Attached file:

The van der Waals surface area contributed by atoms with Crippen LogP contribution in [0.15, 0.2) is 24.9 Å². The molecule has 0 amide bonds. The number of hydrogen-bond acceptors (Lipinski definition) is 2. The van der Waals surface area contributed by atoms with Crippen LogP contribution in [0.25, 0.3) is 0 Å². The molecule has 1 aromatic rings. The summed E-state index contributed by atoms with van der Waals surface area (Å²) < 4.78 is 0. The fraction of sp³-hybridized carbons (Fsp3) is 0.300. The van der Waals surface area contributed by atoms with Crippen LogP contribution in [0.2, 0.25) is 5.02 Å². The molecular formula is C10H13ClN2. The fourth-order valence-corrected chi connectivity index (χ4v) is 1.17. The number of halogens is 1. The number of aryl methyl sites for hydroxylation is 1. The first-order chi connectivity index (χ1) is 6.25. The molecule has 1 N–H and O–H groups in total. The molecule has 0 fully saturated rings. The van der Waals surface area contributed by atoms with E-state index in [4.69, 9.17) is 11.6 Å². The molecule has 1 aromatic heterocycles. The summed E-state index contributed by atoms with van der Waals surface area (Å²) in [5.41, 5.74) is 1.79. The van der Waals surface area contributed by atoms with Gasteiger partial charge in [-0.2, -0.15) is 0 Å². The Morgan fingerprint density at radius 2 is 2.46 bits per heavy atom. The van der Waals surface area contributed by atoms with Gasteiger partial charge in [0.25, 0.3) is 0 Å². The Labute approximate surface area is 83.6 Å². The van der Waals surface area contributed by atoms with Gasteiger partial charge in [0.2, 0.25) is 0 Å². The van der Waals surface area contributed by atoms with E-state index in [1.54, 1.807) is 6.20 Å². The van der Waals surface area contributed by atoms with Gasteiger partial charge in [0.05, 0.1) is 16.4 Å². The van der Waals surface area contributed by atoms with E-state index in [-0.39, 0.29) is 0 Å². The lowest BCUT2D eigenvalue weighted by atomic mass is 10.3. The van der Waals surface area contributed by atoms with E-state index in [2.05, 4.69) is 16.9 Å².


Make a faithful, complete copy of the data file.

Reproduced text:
The van der Waals surface area contributed by atoms with Crippen LogP contribution in [0.15, 0.2) is 24.9 Å². The molecule has 0 amide bonds. The number of hydrogen-bond acceptors (Lipinski definition) is 2. The van der Waals surface area contributed by atoms with Crippen LogP contribution in [0.25, 0.3) is 0 Å². The molecule has 1 aromatic rings. The summed E-state index contributed by atoms with van der Waals surface area (Å²) < 4.78 is 0. The fraction of sp³-hybridized carbons (Fsp3) is 0.300. The van der Waals surface area contributed by atoms with Crippen LogP contribution in [0.2, 0.25) is 5.02 Å². The molecular formula is C10H13ClN2. The fourth-order valence-corrected chi connectivity index (χ4v) is 1.17. The number of halogens is 1. The number of aryl methyl sites for hydroxylation is 1. The first-order chi connectivity index (χ1) is 6.25. The molecule has 1 N–H and O–H groups in total. The molecule has 0 fully saturated rings. The van der Waals surface area contributed by atoms with E-state index in [4.69, 9.17) is 11.6 Å². The molecule has 1 aromatic heterocycles. The summed E-state index contributed by atoms with van der Waals surface area (Å²) in [5.41, 5.74) is 1.79. The van der Waals surface area contributed by atoms with Gasteiger partial charge in [-0.2, -0.15) is 0 Å². The Morgan fingerprint density at radius 2 is 2.46 bits per heavy atom. The van der Waals surface area contributed by atoms with Gasteiger partial charge in [0.25, 0.3) is 0 Å². The Labute approximate surface area is 83.6 Å². The van der Waals surface area contributed by atoms with Gasteiger partial charge in [0.2, 0.25) is 0 Å². The van der Waals surface area contributed by atoms with E-state index in [1.54, 1.807) is 6.20 Å². The van der Waals surface area contributed by atoms with Gasteiger partial charge in [0.05, 0.1) is 16.4 Å². The van der Waals surface area contributed by atoms with E-state index in [-0.39, 0.29) is 0 Å². The lowest BCUT2D eigenvalue weighted by atomic mass is 10.3. The van der Waals surface area contributed by atoms with E-state index in [2.05, 4.69) is 16.9 Å².